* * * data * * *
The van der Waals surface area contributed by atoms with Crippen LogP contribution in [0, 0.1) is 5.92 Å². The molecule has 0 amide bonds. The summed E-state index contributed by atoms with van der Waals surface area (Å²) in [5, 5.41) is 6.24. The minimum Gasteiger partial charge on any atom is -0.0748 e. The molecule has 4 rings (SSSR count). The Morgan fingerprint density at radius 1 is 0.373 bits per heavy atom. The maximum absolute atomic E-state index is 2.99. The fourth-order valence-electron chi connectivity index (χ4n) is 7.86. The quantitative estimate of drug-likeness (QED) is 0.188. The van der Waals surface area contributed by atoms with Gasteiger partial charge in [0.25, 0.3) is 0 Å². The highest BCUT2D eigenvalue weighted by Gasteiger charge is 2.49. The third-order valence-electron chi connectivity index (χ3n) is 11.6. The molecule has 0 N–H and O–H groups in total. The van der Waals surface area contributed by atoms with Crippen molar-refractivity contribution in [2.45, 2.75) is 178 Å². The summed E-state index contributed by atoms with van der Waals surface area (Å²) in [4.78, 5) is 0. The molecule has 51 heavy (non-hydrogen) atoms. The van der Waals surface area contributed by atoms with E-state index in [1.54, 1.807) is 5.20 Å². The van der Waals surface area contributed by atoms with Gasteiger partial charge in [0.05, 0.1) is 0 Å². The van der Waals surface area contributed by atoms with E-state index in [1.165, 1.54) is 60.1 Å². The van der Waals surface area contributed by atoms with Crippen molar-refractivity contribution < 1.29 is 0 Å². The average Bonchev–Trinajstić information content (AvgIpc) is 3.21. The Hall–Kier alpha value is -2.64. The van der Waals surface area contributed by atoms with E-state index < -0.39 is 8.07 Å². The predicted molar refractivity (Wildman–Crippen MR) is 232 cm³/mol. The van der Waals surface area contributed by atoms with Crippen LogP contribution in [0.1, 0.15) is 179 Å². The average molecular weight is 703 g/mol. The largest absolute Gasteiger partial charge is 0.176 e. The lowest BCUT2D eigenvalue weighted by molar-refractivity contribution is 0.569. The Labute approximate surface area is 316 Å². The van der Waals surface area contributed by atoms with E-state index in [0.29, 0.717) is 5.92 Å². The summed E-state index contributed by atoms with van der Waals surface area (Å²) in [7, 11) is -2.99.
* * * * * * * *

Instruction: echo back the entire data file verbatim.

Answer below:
The van der Waals surface area contributed by atoms with Crippen LogP contribution in [0, 0.1) is 5.92 Å². The molecule has 0 amide bonds. The summed E-state index contributed by atoms with van der Waals surface area (Å²) in [5, 5.41) is 6.24. The minimum Gasteiger partial charge on any atom is -0.0748 e. The molecule has 4 rings (SSSR count). The Morgan fingerprint density at radius 1 is 0.373 bits per heavy atom. The maximum absolute atomic E-state index is 2.99. The fourth-order valence-electron chi connectivity index (χ4n) is 7.86. The quantitative estimate of drug-likeness (QED) is 0.188. The van der Waals surface area contributed by atoms with Gasteiger partial charge in [0.25, 0.3) is 0 Å². The highest BCUT2D eigenvalue weighted by Gasteiger charge is 2.49. The third-order valence-electron chi connectivity index (χ3n) is 11.6. The molecule has 0 N–H and O–H groups in total. The van der Waals surface area contributed by atoms with Crippen molar-refractivity contribution in [2.45, 2.75) is 178 Å². The summed E-state index contributed by atoms with van der Waals surface area (Å²) in [4.78, 5) is 0. The molecule has 51 heavy (non-hydrogen) atoms. The van der Waals surface area contributed by atoms with E-state index in [1.54, 1.807) is 5.20 Å². The van der Waals surface area contributed by atoms with Gasteiger partial charge in [0.05, 0.1) is 0 Å². The van der Waals surface area contributed by atoms with E-state index in [1.165, 1.54) is 60.1 Å². The van der Waals surface area contributed by atoms with Crippen molar-refractivity contribution < 1.29 is 0 Å². The average Bonchev–Trinajstić information content (AvgIpc) is 3.21. The Hall–Kier alpha value is -2.64. The van der Waals surface area contributed by atoms with E-state index < -0.39 is 8.07 Å². The predicted molar refractivity (Wildman–Crippen MR) is 232 cm³/mol. The van der Waals surface area contributed by atoms with Crippen LogP contribution in [0.1, 0.15) is 179 Å². The average molecular weight is 703 g/mol. The largest absolute Gasteiger partial charge is 0.176 e. The lowest BCUT2D eigenvalue weighted by molar-refractivity contribution is 0.569. The Labute approximate surface area is 316 Å². The van der Waals surface area contributed by atoms with E-state index in [0.29, 0.717) is 5.92 Å². The summed E-state index contributed by atoms with van der Waals surface area (Å²) in [7, 11) is -2.99.